Brazil, the “country of the future” is back to its past

Brazil is a country of the future..and always will be so. This used to be the teasing comment of critics who had watched the country which had promised with booms many times but followed with busts. Brazil, the largest country in Latin America and endowed with abundant natural and vibrant human resources, was closest to its Tryst with Destiny during the golden years of Lula’s Presidency in the period 2003-11.

The election of Lula in 2002 was a historic moment for the young democracy, which had come out of the military dictatorship in the period 1964-85. The voters gave chance to Lula from a poor family and the Workers Party (PT). He had no educational qualifications nor any government or administrative experience. He was a Leftist who put workers and poor people on top of his socialist agenda. The right-wing forces scared the voters saying that Lula would be a disaster for business and industry. During his campaign, Lula came across a schoolboy from a rich neighbourhood of Sao Paulo city who shouted “ vote for Lula”. The surprised Lula asked the boy the reason for the rich boy’s support to the pro-poor Lula. The boy replied,” My father told me that if you were elected, he would leave Brazil and move his business and family to Miami. That’s why I pray and campaign for you to win so that I can go to Miami”. But Lula turned out to be a darling of business without compromising his pro-poor agenda. He transformed Brazil with his Brasilia Consensus model of a balanced mix of pro-poor and business-friendly policies. The Brasilia Consensus brought people from the Left and Right towards the centre, ending the traditional ideological polarisation of the society. He rescued the country out of the ‘Lost Decade’ caused by the neoliberalism Washington Consensus and pulled out over forty million out of poverty. At the same time, Lula helped the Brazilian firms to flourish and pay more taxes which contributed to his welfare policies. He encouraged Brazilian companies such as Petrobras, JBS and Odebrecht to become regional and global leaders with generous credit and proactive diplomatic support for their entry in other countries. Helped by the commodity boom, Brazil was becoming prosperous and optimistic. When Petrobras issued the world’s largest (at that time) IPO of 70 billion dollars in 2010, Lula crowed, “ This largest IPO was not issued in London or Frankfurt or New York. It was issued in our own Sao Paulo exchange”. When the Wall Street bankers unleashed a financial crisis on the world, not a single Brazilian bank or financial institution collapsed. In fact, Brazil bounced back from the crisis with a 7.5 % GDP growth in 2010. Again, the irrepressible Lula blamed “ the blue-eyed and blonde haired boys of the Wall Street” for causing the crisis with their unchecked greed.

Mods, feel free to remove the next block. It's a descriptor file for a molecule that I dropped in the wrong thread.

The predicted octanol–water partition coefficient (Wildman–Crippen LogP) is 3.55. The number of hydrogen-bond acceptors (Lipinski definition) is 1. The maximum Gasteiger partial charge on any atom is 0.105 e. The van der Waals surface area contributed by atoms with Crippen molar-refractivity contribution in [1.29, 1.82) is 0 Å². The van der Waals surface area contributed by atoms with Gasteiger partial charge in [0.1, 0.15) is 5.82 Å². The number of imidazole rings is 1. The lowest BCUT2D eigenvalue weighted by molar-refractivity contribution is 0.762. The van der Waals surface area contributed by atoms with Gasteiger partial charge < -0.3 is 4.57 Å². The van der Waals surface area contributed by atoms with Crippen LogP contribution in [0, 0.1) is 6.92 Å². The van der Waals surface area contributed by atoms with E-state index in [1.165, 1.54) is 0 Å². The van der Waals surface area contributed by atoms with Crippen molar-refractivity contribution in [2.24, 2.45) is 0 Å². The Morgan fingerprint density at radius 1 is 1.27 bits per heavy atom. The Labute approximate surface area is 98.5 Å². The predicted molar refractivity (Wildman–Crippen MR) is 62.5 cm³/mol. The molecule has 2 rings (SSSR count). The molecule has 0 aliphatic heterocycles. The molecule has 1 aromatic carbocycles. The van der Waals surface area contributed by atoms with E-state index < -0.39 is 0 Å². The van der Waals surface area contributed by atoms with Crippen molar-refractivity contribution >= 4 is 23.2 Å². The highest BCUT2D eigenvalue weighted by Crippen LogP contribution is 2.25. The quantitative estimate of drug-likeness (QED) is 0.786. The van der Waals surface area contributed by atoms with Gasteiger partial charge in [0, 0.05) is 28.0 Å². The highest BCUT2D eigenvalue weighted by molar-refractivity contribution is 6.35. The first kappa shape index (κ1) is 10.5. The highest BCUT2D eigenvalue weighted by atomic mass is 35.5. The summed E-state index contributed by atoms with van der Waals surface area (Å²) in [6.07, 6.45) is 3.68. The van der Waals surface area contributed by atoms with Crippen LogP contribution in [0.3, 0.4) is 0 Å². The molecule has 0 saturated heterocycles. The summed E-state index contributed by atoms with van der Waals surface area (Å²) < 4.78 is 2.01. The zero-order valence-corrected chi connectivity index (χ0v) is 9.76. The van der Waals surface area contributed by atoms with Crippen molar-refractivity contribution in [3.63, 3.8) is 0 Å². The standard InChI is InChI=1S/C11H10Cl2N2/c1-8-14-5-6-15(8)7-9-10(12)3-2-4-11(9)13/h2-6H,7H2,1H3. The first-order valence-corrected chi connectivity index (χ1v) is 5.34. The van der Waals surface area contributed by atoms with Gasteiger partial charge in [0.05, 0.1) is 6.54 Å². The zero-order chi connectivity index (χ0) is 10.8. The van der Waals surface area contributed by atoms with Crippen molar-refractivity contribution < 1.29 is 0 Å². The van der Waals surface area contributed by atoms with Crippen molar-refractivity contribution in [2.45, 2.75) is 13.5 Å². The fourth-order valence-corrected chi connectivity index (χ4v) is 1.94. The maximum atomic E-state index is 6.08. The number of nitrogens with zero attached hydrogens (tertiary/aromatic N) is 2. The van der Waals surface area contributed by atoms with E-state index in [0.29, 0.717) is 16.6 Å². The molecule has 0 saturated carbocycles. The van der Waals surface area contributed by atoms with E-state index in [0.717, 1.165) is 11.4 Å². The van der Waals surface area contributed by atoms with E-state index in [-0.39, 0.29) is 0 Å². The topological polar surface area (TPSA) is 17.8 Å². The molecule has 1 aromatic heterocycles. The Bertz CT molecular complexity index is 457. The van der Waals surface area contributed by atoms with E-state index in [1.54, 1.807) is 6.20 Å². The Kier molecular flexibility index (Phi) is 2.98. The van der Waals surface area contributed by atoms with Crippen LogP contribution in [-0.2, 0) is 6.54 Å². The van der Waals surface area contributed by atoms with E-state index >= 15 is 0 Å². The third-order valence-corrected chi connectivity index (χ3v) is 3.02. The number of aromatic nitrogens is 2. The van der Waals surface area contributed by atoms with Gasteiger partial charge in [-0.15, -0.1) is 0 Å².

Lula became a role model for Latin America. Leaders like Mujica of Uruguay, Humala of Peru, Correa of Ecuador and Lugo of Paraguay promised to become the Lulas of their countries and the label had helped their election.